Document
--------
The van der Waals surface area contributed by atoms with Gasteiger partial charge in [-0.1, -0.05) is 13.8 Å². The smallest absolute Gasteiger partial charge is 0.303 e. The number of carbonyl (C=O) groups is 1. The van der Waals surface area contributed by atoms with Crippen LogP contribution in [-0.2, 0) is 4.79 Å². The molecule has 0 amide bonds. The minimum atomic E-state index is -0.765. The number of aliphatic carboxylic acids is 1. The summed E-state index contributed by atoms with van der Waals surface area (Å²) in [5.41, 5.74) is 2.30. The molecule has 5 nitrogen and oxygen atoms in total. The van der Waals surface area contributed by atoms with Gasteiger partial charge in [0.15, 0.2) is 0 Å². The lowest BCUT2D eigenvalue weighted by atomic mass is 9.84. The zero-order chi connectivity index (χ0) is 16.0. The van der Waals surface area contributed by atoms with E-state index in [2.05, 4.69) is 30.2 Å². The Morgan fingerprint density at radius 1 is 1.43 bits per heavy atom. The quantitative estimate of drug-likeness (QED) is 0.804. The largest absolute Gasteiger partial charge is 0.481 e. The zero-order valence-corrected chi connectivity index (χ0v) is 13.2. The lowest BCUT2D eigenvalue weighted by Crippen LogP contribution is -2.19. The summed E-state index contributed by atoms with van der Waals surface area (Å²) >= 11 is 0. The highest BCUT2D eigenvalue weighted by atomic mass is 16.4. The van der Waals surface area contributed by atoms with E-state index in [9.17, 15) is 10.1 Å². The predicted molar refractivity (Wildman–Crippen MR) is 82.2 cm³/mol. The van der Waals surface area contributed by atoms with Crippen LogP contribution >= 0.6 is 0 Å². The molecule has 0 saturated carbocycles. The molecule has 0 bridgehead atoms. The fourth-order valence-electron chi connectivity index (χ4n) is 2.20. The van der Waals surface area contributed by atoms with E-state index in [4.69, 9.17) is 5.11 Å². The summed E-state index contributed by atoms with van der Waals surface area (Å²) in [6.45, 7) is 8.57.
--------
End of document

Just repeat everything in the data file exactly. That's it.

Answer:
The van der Waals surface area contributed by atoms with Gasteiger partial charge in [-0.1, -0.05) is 13.8 Å². The smallest absolute Gasteiger partial charge is 0.303 e. The number of carbonyl (C=O) groups is 1. The van der Waals surface area contributed by atoms with Crippen LogP contribution in [-0.2, 0) is 4.79 Å². The molecule has 0 amide bonds. The minimum atomic E-state index is -0.765. The number of aliphatic carboxylic acids is 1. The summed E-state index contributed by atoms with van der Waals surface area (Å²) in [5.41, 5.74) is 2.30. The molecule has 5 nitrogen and oxygen atoms in total. The van der Waals surface area contributed by atoms with Gasteiger partial charge in [0.15, 0.2) is 0 Å². The lowest BCUT2D eigenvalue weighted by atomic mass is 9.84. The zero-order chi connectivity index (χ0) is 16.0. The van der Waals surface area contributed by atoms with E-state index in [2.05, 4.69) is 30.2 Å². The Morgan fingerprint density at radius 1 is 1.43 bits per heavy atom. The quantitative estimate of drug-likeness (QED) is 0.804. The largest absolute Gasteiger partial charge is 0.481 e. The zero-order valence-corrected chi connectivity index (χ0v) is 13.2. The lowest BCUT2D eigenvalue weighted by Crippen LogP contribution is -2.19. The summed E-state index contributed by atoms with van der Waals surface area (Å²) >= 11 is 0. The highest BCUT2D eigenvalue weighted by atomic mass is 16.4. The van der Waals surface area contributed by atoms with E-state index in [9.17, 15) is 10.1 Å². The predicted molar refractivity (Wildman–Crippen MR) is 82.2 cm³/mol. The van der Waals surface area contributed by atoms with Crippen LogP contribution >= 0.6 is 0 Å². The molecule has 0 saturated carbocycles. The molecule has 0 bridgehead atoms. The fourth-order valence-electron chi connectivity index (χ4n) is 2.20. The van der Waals surface area contributed by atoms with E-state index in [4.69, 9.17) is 5.11 Å². The summed E-state index contributed by atoms with van der Waals surface area (Å²) in [6.45, 7) is 8.57.